Nathan M. Radcliffe, M.D.


Nathan M. Radcliffe, M.D.

I am an ophthalmologist specializing in the care of patients with glaucoma. My primary goal is not only to provide state-of-the-art medical and surgical glaucoma care, but also to help guide my patients through the difficult and often confusing process of understanding glaucoma. A diagnosis of glaucoma, possible glaucoma, or even worsening glaucoma can be very anxiety-provoking for patients. However, I believe that by allowing my patients to understand their glaucoma process, most of the anxiety can be relieved. Furthermore, we can make decisions together that take into account each patient's lifestyle and needs. Conditions that I commonly treat include:

- Glaucoma
- Glaucoma Suspect
- Narrow Angle
- Angle Closure Glaucoma
- Open Angle Glaucoma
- Low Tension Glaucoma
- Cataract

Nathan Radcliffe, M.D. is an ophthalmologist who specializes in medical and surgical glaucoma. Dr. Radcliffe grew up in the state of Maine and completed his undergraduate studies at Colby College in Waterville, Maine. He graduated with honors from Temple University School of Medicine in 2003 and then completed his internship at the University of Hawaii in Honolulu in 2004. He completed his ophthalmology residency at New York University and Manhattan Eye, Ear and Throat Hospital and received fellowship training in glaucoma at the New York Eye and Ear Infirmary.

Dr. Radcliffe has distinguished himself at every level of his training. During medical school, he was elected to the Alpha Omega Alpha honors medical society. During his internship in Hawaii, he was awarded the "Transitional Resident of the Year" award. He went on to become chief resident at New York University and even served as the Chief Fellow during his glaucoma fellowship at the New York Eye and Ear Infirmary and New York University.

Dr. Radcliffe is a dedicated teacher and researcher who is involved in numerous research projects related to the care of glaucoma patients. He has published articles and book chapters that span the literature from ophthalmic text books and scientific journals to patient education materials. Dr. Radcliffe's research efforts have earned him grants from the America Glaucoma Society and The American Society of Cataract and Refractive Surgery.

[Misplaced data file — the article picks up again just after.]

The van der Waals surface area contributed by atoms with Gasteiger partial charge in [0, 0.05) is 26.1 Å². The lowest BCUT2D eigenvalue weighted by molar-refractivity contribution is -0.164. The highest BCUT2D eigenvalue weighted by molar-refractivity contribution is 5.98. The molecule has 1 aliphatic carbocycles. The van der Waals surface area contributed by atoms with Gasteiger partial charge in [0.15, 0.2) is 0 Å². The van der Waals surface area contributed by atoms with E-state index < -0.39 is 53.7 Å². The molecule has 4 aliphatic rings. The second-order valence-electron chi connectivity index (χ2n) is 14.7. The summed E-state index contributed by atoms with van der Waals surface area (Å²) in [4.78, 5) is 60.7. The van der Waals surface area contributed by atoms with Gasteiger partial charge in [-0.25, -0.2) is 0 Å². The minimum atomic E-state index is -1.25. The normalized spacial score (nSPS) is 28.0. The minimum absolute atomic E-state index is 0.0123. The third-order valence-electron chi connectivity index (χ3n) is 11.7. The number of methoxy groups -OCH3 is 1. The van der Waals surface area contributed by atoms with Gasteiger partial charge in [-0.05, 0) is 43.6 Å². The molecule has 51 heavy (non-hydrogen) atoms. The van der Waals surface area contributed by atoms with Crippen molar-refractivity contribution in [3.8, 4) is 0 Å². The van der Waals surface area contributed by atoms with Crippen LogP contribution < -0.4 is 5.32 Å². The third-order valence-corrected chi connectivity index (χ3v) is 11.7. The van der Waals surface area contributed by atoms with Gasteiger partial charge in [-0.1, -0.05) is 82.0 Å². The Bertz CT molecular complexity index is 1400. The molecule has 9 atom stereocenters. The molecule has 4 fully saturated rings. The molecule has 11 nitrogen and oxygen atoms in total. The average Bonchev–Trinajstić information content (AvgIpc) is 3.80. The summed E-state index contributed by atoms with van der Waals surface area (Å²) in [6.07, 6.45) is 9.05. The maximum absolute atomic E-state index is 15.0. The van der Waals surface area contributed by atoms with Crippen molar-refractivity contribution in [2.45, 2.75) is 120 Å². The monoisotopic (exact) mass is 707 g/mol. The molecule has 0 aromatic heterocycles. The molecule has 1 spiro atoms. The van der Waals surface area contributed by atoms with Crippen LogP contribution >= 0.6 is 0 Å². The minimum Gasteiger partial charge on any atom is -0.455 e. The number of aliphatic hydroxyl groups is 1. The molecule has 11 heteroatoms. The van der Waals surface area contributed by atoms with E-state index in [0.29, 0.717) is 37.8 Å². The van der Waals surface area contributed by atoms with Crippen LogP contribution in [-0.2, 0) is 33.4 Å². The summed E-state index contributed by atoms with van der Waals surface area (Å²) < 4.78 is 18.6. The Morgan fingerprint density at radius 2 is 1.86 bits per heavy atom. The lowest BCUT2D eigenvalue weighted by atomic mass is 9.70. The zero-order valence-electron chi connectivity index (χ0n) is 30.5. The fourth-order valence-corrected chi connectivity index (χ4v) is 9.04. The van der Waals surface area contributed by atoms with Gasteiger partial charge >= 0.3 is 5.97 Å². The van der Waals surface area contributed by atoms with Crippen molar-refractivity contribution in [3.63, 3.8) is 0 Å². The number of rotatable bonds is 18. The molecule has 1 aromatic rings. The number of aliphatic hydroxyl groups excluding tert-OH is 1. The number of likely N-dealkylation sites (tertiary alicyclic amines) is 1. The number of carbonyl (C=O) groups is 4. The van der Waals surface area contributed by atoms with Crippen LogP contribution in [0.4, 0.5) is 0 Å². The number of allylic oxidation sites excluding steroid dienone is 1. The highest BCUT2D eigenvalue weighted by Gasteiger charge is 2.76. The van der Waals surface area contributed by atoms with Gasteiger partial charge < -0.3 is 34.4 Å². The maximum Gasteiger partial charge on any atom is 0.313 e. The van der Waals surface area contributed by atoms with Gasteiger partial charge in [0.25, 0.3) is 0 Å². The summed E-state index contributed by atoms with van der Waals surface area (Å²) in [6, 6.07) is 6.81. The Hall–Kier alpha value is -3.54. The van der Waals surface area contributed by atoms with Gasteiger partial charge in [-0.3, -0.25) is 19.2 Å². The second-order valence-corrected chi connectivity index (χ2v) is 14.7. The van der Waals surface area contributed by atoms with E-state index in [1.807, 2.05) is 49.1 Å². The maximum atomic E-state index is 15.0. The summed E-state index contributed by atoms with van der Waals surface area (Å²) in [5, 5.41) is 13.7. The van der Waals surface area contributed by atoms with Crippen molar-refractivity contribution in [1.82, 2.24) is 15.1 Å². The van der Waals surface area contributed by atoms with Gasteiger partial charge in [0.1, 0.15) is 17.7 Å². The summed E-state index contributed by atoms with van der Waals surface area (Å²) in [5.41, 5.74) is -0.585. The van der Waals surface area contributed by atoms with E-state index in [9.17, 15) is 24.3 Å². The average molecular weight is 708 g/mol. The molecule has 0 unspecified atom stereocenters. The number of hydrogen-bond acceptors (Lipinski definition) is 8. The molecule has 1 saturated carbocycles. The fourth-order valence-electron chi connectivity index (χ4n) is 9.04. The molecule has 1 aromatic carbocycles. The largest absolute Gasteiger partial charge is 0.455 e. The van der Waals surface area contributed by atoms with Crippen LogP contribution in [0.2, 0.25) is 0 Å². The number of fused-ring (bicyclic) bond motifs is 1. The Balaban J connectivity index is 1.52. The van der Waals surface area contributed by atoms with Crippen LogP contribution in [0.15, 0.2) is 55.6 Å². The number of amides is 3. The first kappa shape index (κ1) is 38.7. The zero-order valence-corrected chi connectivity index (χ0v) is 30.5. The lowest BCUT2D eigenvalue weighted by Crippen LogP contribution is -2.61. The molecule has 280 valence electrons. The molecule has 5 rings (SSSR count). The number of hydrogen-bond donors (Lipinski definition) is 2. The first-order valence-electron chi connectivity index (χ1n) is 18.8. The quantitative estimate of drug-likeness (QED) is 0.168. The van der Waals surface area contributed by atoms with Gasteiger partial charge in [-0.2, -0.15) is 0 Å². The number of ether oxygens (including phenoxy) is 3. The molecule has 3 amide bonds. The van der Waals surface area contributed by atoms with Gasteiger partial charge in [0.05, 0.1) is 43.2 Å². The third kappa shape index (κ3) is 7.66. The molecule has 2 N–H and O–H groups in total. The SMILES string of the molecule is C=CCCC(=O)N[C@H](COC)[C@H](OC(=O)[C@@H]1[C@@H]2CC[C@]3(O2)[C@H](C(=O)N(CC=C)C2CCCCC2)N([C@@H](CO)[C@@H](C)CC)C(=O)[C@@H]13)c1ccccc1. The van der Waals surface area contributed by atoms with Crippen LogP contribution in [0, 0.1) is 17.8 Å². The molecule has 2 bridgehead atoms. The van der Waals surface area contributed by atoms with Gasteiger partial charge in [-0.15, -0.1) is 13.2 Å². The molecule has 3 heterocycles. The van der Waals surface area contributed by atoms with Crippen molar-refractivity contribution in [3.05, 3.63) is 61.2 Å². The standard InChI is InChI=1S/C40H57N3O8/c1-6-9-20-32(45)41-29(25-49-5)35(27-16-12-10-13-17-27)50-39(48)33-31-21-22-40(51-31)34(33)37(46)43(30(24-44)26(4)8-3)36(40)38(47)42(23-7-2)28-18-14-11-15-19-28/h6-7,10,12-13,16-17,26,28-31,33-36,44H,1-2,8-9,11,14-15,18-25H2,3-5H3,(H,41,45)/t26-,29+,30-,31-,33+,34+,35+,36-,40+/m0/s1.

In July of 2008, Dr. Radcliffe joined the faculty of Weill Cornell Medical College and New York Hospital as Assistant Professor of Ophthalmology, where he cares for patients with glaucoma and other eye diseases.

Dr. Radcliffe is a regular contributor to Glaucoma Today and has been featured in's series, The Glaucoma Files.

He lives in New York City with his wife Lauren and children Jane and Henry. Dr. Radcliffe is currently accepting new patients. Appointments can be made by calling 646-962-2020, or by visiting

» Minimally Invasive Glaucoma Surgery (MIGS)

Dr. Radcliffe's Perspective, "What Does MIGS Mean to Me?" in Glaucoma Today:

Patients' expectations have risen for all fields of medicine. In an era when hospitals solicit patients through radio and television advertisements that allude not just to curative cancer treatments but also to symptom-free cures, it is not surprising that patients may expect symptom-free glaucoma treatment. Are standard glaucoma surgeries able to provide the outcomes they expect? Thirty-four to 36% of patients in the Tube Versus Trabeculectomy (TVT) Study suffered serious (although often reversible) complications, and 18% to 22% required an additional surgical procedure. Traditional glaucoma surgeries, therefore, probably are not meeting the expectations of glaucoma patients or their surgeons.3,4

For patients who are highly likely to suffer serious vision loss from glaucoma, the risks of a tube's implantation or a trabeculectomy may be acceptable, because patients in the TVT Study achieved roughly a 50% reduction in IOP.3 What about patients who do not possess such a high likelihood of blindness but are still at risk? MIGS represents an effort to better balance the drawbacks and rewards of glaucoma surgery for the large number of patients with mild or moderate glaucoma whose level of risk requires a more favorable safety profile. In my mind, therefore, MIGS is defined not by the size of the incision but by its safety profile, and any safe surgery that meets patients' and surgeons' goals for efficacy is welcome into the MIGS family.

Minimally invasive glaucoma surgery being offered at Weill-Cornell/New York Presbyterian Hospital.

For patients with glaucoma, elevated intraocular pressure can, over time, result in vision loss. Fortunately, for many patients with glaucoma, the daily use of eyedrops will slow or stop the disease. Traditional glaucoma surgeries including trabeculectomy and tube shunt procedures are typically reserved for patients who are at risk of severe vision loss from glaucoma.

However, the daily administration of eye drops can lead to side effects in some patients, and many glaucoma patients would prefer not to take eye drops.

Recently a new type of glaucoma surgery called minimally invasive glaucoma surgery (MIGS) has become available for glaucoma patients. These MIGS procedures are typically performed at the time of cataract surgery and increase the length of the cataract surgery by just a small amount. Importantly, MIGS procedures do not significantly change the overall (favorable) safety profile of cataract surgery, but can result in additional benefits to patients with glaucoma, including lower intraocular pressure and the need for fewer (or no) glaucoma medications.

While MIGS are not indicated or appropriate for every glaucoma patient, these safer surgeries are a welcomed new treatment option for our glaucoma patients. Dr. Radcliffe currently performs MIGS procedures, including the recently FDA-approved iStent.

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